Three things you can do to improve your online shop

We’re often asked how to turn a good online shop into an amazing online shop.

So here are three of Lingo’s favourite tips on how to make your customers love your e-commerce store even more than they do already.

1. Only show customers what they want to see

Being able to filter products allows customers to find what they want more easily. If your customer is only interested in products of a certain size or a certain colour, how much easier would their search become, if they could filter out everything else. And how much more positive would their experience of your website be!

Successful filtering relies on formulating a robust filtering strategy (how do customers search and why), before carefully categorising and tagging all products appropriately. It is an advanced e-commerce feature, so it is important to be clear on the limitations of your system from the outset.

2. Think differently about delivery

One of the big trends in e-commerce at the moment is Click & Collect. If you have a significant local customer base as well as one or more physical ‘shopfront’ location, introducing Click & Collect as an alternative to traditional delivery might be something to consider.

Customers may wish to avoid the delivery fee and the need to wait in for a courier driver. Meanwhile you are saved the ‘hassle’ of packing goods up for courier pick-up.

Alternatively, there are now improved delivery services available from most couriers. They will collect from you and keep in touch with your customer until the delivery is received, even giving a timed delivery slot by text or email.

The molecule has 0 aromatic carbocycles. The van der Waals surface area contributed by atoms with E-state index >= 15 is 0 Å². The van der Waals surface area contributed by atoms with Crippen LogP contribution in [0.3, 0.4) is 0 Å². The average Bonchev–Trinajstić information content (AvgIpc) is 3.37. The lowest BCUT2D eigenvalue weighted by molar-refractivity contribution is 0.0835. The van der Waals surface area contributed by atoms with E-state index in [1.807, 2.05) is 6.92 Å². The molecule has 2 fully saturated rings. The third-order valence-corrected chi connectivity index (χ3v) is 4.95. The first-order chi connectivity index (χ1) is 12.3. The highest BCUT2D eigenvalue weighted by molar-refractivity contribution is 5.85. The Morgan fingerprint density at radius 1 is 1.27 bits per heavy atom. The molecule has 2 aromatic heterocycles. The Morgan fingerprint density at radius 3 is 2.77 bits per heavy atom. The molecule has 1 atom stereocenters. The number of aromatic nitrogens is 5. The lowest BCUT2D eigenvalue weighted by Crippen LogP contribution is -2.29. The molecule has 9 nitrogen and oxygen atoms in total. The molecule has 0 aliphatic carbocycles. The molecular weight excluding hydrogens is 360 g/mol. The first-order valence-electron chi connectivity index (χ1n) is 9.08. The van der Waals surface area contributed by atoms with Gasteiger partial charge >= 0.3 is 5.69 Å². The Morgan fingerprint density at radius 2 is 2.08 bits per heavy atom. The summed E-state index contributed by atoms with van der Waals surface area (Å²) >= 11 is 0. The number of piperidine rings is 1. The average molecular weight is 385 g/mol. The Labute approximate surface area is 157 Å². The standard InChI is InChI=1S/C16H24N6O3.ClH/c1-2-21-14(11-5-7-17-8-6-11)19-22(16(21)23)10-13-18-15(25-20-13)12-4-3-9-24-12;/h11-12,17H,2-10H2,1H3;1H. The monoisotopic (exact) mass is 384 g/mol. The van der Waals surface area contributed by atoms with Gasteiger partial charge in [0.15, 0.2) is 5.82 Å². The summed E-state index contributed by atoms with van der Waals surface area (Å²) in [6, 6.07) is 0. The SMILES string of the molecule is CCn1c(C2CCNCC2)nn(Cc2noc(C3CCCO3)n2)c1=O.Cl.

3. Cross selling not hard selling

“If you liked this, you might like this.” And with these simple words your customer is persuaded to put three more items into his or her shopping basket. There are some cross sells that are obvious: a duvet cover and its matching pillow-cases for instance. However clever cross-selling can extend beyond matching sets.

Consider what else the customer could ‘need’ in relation to their purchase. A new pair of walking boots could be linked to blister pads and hiking socks. Alternatively, in the case of interior design or fashion, why not suggest products that fit within the same ‘look’ or ‘style’. If your customer likes the chic pencil skirt, they could be persuaded to buy a skinny leather belt too.

Central to all these suggestions is ensuring that you put yourself firmly in your customers’ shoes when developing your e-commerce strategy.

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